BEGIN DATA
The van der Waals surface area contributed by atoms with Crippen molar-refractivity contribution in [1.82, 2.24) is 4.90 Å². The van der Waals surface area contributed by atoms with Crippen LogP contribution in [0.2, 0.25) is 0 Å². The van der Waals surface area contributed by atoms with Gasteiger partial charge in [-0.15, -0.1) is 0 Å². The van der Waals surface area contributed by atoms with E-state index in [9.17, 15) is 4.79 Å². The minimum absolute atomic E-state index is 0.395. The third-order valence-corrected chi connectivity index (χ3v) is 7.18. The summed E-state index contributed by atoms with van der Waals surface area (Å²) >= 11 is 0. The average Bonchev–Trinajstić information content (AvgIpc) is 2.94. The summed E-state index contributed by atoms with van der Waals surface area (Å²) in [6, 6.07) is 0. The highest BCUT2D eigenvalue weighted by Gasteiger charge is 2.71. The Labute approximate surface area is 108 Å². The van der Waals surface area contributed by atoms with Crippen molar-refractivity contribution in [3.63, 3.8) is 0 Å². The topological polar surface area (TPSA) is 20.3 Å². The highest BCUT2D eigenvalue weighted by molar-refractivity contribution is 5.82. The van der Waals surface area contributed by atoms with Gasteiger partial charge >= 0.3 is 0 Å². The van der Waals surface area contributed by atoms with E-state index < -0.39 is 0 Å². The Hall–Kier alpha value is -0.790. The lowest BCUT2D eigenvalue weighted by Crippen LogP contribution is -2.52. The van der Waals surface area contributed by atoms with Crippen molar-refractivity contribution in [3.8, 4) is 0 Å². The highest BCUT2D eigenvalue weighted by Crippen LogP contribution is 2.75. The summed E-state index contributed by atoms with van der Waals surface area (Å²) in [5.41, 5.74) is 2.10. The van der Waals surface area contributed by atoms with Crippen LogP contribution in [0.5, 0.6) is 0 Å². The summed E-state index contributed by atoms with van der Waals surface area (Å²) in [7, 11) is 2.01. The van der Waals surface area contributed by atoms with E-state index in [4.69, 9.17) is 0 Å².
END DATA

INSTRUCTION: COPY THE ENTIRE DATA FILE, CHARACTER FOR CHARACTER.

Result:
The van der Waals surface area contributed by atoms with Crippen molar-refractivity contribution in [1.82, 2.24) is 4.90 Å². The van der Waals surface area contributed by atoms with Crippen LogP contribution in [0.2, 0.25) is 0 Å². The van der Waals surface area contributed by atoms with Gasteiger partial charge in [-0.15, -0.1) is 0 Å². The van der Waals surface area contributed by atoms with E-state index in [9.17, 15) is 4.79 Å². The minimum absolute atomic E-state index is 0.395. The third-order valence-corrected chi connectivity index (χ3v) is 7.18. The summed E-state index contributed by atoms with van der Waals surface area (Å²) >= 11 is 0. The average Bonchev–Trinajstić information content (AvgIpc) is 2.94. The summed E-state index contributed by atoms with van der Waals surface area (Å²) in [6, 6.07) is 0. The highest BCUT2D eigenvalue weighted by Gasteiger charge is 2.71. The Labute approximate surface area is 108 Å². The van der Waals surface area contributed by atoms with Crippen molar-refractivity contribution in [3.63, 3.8) is 0 Å². The topological polar surface area (TPSA) is 20.3 Å². The highest BCUT2D eigenvalue weighted by molar-refractivity contribution is 5.82. The van der Waals surface area contributed by atoms with Gasteiger partial charge >= 0.3 is 0 Å². The van der Waals surface area contributed by atoms with E-state index < -0.39 is 0 Å². The Hall–Kier alpha value is -0.790. The lowest BCUT2D eigenvalue weighted by Crippen LogP contribution is -2.52. The van der Waals surface area contributed by atoms with Crippen molar-refractivity contribution in [3.8, 4) is 0 Å². The highest BCUT2D eigenvalue weighted by Crippen LogP contribution is 2.75. The summed E-state index contributed by atoms with van der Waals surface area (Å²) in [5.41, 5.74) is 2.10. The van der Waals surface area contributed by atoms with Crippen LogP contribution in [0.5, 0.6) is 0 Å². The summed E-state index contributed by atoms with van der Waals surface area (Å²) in [7, 11) is 2.01. The van der Waals surface area contributed by atoms with E-state index in [4.69, 9.17) is 0 Å².